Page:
Rishi Sunak is planning to lift the de facto ban on building new onshore wind farms, according to a new report from The Telegraph.
The building of onshore wind farms in the UK has been effectively banned since 2016, with only a few select sites progressing since then. In fact, just two onshore wind turbines were built in the whole of England throughout the entirety of 2022 – despite being the cheapest form of electricity generation.
Revoking the ban would be a long time coming, with Rishi Sunak previously signalling his willingness to allow onshore wind farms earlier this year during the Spring Budget. However, since then the Government has remained relatively quiet on the issue – something many backbench MPs have been unhappy about.
According to The Telegraph, a large contingent of Tory MPs were preparing to back an upcoming amendment of the Energy Bill tabled by Sir Alok Sharma, the former President of COP26, who was appointed by Boris Johnson. The amendment by Sharma would have scrapped the ban on new onshore wind, effectively forcing the Government’s hand.
It’s said that the amendment has received widespread support from all wings of the Conservative Party, as well as from opposition parties including Labour. Prominent MPs who have signed up to the amendment include Liz Truss, the former Prime Minister, who has previously backed efforts to end the onshore wind farm ban.
However, rather than facing the prospect of a humiliating defeat in Parliament, Rishi Sunak has supposedly agreed to ease the restrictions in exchange for the amendment being withdrawn. In fact, ministers could announce changes to planning rules that would allow councils the authority to allow wind farms to be built in their areas, as long as there is public support. There’s no confirmed timeline as to when these changes will be announced, but it could be as soon as this week, before the vote on the Energy Bill on Tuesday.
In a statement to The Telegraph, Sir Alok Sharma noted, “The Government committed to change planning rules by the end of April 2023 to overturn the de facto ban on onshore wind but this has not happened to date.
“This amendment therefore seeks merely to deliver on the Government’s own promise and help to unlock investment in one of the cheapest forms of energy, and ultimately bring down household bills and improve the UK’s energy security.”
What will the new onshore wind farm planning rules look like?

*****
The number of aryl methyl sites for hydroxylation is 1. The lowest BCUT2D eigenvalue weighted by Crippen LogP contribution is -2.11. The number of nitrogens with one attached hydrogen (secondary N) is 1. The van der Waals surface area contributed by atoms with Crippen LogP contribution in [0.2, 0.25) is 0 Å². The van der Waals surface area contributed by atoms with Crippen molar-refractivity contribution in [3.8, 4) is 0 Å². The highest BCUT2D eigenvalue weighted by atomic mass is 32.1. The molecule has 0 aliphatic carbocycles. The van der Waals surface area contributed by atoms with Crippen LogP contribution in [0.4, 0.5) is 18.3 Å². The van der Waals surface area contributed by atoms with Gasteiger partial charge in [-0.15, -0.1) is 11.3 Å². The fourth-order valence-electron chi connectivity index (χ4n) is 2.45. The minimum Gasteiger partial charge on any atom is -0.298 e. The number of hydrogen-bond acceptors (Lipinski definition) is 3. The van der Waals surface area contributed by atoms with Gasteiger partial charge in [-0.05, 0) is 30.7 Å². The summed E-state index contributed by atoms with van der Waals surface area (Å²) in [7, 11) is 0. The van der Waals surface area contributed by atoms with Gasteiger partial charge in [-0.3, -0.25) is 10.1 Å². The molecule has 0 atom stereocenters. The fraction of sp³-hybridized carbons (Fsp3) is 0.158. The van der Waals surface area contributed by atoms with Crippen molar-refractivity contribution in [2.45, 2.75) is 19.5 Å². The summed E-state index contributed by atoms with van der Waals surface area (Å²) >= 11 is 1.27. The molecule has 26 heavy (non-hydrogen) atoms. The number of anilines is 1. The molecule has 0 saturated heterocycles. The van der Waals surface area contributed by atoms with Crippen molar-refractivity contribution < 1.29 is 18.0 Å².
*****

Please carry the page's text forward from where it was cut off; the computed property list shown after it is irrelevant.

While we have yet to receive exact wording as to how the Government plans to change the planning rules surrounding onshore wind farms, it’s expected to be more ‘flexible’, according to Government sources.
Under the current rules, onshore wind farms are not technically banned – but councils can only approve new sites if local concerns have been ‘fully addressed’. That means even one objection could theoretically derail an entire project, which is why so few wind turbines have been built since the rules were put in place in 2016.
It’s now expected that councils will be given the opportunity to take a pragmatic approach, where they can force developers to act on concerns and suggestions from local constituents, but when the project has broad public support, it can still progress – even if there are still outstanding objections.
Why is the ability to build onshore wind so important?
The UK has one of the world’s largest fleets of offshore wind turbines, but it has come at a cost. Offshore wind has historically been more expensive than onshore wind, with historical prices showing that electricity generated by an offshore wind farm costing around £106 per MWh vs £63 per MWh for onshore.
However, the price for electricity generated by offshore wind has declined in recent years. In fact, in the latest report from the Department for Energy Security and Net Zero, estimates that that levilised cost of electricity for projects commissioning in 2025 will be £44 per MWh for onshore wind vs £44 per MWh for offshore wind – meaning they’ve reached pricing parity.
So, why the fuss around onshore wind? Well, while it may have reached price parity with offshore wind, onshore wind is still the winner when it comes to ease of construction. Additionally, they’re easier to maintain given the fact engineers don’t require a boat to get to them and the infrastructure required to connect them to the National Grid is typically already available.
It’s not a case of onshore wind vs offshore wind, but more of a case of allowing more choice. Allowing the construction of more onshore wind farms will enable the UK to build more renewables, rather than take away from any offshore wind farms being constructed.